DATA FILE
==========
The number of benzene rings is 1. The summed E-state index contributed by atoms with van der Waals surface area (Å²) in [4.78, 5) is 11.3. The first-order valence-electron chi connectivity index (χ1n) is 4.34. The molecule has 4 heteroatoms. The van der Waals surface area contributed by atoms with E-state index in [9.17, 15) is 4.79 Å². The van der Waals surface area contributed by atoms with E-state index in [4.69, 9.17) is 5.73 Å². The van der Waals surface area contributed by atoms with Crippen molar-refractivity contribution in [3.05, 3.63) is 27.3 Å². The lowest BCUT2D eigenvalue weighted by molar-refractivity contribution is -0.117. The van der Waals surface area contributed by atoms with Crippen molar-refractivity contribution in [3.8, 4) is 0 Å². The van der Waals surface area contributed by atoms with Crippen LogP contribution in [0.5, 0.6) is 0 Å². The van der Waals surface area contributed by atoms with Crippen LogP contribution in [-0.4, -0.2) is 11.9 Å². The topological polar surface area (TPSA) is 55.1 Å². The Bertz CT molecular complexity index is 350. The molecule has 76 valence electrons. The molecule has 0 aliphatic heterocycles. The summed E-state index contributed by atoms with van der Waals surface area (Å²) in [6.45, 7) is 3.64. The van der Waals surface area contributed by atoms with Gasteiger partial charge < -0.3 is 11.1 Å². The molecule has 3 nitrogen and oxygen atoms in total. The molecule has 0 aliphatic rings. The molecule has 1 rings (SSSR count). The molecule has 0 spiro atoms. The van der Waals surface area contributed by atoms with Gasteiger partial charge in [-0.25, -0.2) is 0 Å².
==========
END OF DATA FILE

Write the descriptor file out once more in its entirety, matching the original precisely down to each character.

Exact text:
The number of benzene rings is 1. The summed E-state index contributed by atoms with van der Waals surface area (Å²) in [4.78, 5) is 11.3. The first-order valence-electron chi connectivity index (χ1n) is 4.34. The molecule has 4 heteroatoms. The van der Waals surface area contributed by atoms with E-state index in [9.17, 15) is 4.79 Å². The van der Waals surface area contributed by atoms with E-state index in [4.69, 9.17) is 5.73 Å². The van der Waals surface area contributed by atoms with Crippen molar-refractivity contribution in [3.05, 3.63) is 27.3 Å². The lowest BCUT2D eigenvalue weighted by molar-refractivity contribution is -0.117. The van der Waals surface area contributed by atoms with Crippen molar-refractivity contribution in [3.8, 4) is 0 Å². The van der Waals surface area contributed by atoms with Crippen LogP contribution in [0.5, 0.6) is 0 Å². The van der Waals surface area contributed by atoms with Crippen LogP contribution in [-0.4, -0.2) is 11.9 Å². The topological polar surface area (TPSA) is 55.1 Å². The Bertz CT molecular complexity index is 350. The molecule has 76 valence electrons. The molecule has 0 aliphatic heterocycles. The summed E-state index contributed by atoms with van der Waals surface area (Å²) in [6.45, 7) is 3.64. The van der Waals surface area contributed by atoms with Gasteiger partial charge < -0.3 is 11.1 Å². The molecule has 3 nitrogen and oxygen atoms in total. The molecule has 0 aliphatic rings. The molecule has 1 rings (SSSR count). The molecule has 0 spiro atoms. The van der Waals surface area contributed by atoms with Gasteiger partial charge in [-0.25, -0.2) is 0 Å².